8. Cover the stacked doughs and let it proof until double. It will take about 2 hours.
9. Steam on high heat for 30 minutes or until you can smell the aroma of the kaya.
10. Let the 'cake' cool down and slice it to your preference. Don't be saddened if the center seems sunken (when we lift the dough off after rolling, the center will be pulled thinner and sides thicker, which is why it might happen).

I made this last week again with traditional kaya, that is brown. The layers are more prominent. I used 2 different jars of kaya, hence 2 shades of brown.

43 lovely notes:

Hody Loh July 16, 2012 at 11:22 AM  

it pau but look like cake.....it look so soft...

Mel July 16, 2012 at 11:23 AM  

This is must be delicious snack! I never made this before and yes going to bookmark this. I came across in one of the cookbook that they use salted egg yolks in the fillings.

Ellena | Cuisine Paradise July 16, 2012 at 12:35 PM  

Gosh! This is lovely! although with the hardwork on the steps I am sure it is worth trying :)

AmySammy,  July 16, 2012 at 1:01 PM  

Have eaten these at restaurants, loved it but think they used salted egg instead of kaya... Always wondered how it's done :-) thanks! You're really inspiring! Now just gotta move myself into doing it!!! Thanks again!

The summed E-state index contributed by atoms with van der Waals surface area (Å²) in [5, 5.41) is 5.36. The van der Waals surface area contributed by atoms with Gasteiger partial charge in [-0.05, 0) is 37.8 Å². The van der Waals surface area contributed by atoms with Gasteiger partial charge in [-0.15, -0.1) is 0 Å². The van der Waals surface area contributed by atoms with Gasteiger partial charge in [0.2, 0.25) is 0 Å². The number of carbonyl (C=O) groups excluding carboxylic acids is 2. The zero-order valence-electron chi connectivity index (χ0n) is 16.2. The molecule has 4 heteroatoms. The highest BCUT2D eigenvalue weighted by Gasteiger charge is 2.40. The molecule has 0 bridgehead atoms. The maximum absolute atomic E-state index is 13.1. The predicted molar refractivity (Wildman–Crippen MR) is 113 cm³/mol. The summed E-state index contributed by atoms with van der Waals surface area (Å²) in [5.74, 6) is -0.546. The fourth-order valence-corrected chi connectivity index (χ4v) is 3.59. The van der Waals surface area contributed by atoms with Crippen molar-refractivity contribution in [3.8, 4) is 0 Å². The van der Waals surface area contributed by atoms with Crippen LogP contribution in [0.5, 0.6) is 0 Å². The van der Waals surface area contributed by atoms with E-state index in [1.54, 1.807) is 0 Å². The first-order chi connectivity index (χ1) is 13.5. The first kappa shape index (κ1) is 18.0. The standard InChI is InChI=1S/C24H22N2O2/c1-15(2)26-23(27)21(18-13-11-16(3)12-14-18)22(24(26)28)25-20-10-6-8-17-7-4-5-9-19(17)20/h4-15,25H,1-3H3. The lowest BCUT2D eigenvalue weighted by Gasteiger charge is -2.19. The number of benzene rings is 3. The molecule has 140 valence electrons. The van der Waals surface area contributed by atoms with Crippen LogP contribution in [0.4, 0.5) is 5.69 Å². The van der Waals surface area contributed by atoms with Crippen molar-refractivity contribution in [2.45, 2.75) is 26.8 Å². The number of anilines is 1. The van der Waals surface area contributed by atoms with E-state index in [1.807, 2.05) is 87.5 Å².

Phong Hong July 16, 2012 at 1:16 PM  

Looks yummy and soft. I'll KIV this recipe for the Hari Raya holidays.

Honey Bee Sweets July 16, 2012 at 1:37 PM  

It's pau in a whole new level, haha. Indeed the name a little misleading at first., thought its another lapis cake.....until I read on, haha!

Too Mai Lin,  July 16, 2012 at 2:24 PM  

Wow, impressive. Going to bookmark this.Wish I had more days to try your recipes.

Jes's Deli Corner July 16, 2012 at 3:04 PM  

So soft. I had bookmarked this type of cake from other blog, havent try it yet. U mixed the ingredients together for both dough?

Jes's Deli Corner July 16, 2012 at 3:07 PM  

Oh sorry, I got it. The sponge dough need to be mixed overnight..going to try it out..Thanks for sharing

Jeannie Tay July 16, 2012 at 3:41 PM  

Very impressive cake pau layers, must make this when free:D

Sonia ~ Nasi Lemak Lover July 16, 2012 at 3:45 PM  

The other day, my blogger friend Yan also forwarded a similar recipe and asked me to try..already put in the waiting list, but need to wait for really free time to make this!

kym July 16, 2012 at 4:22 PM  

wow... very interesting...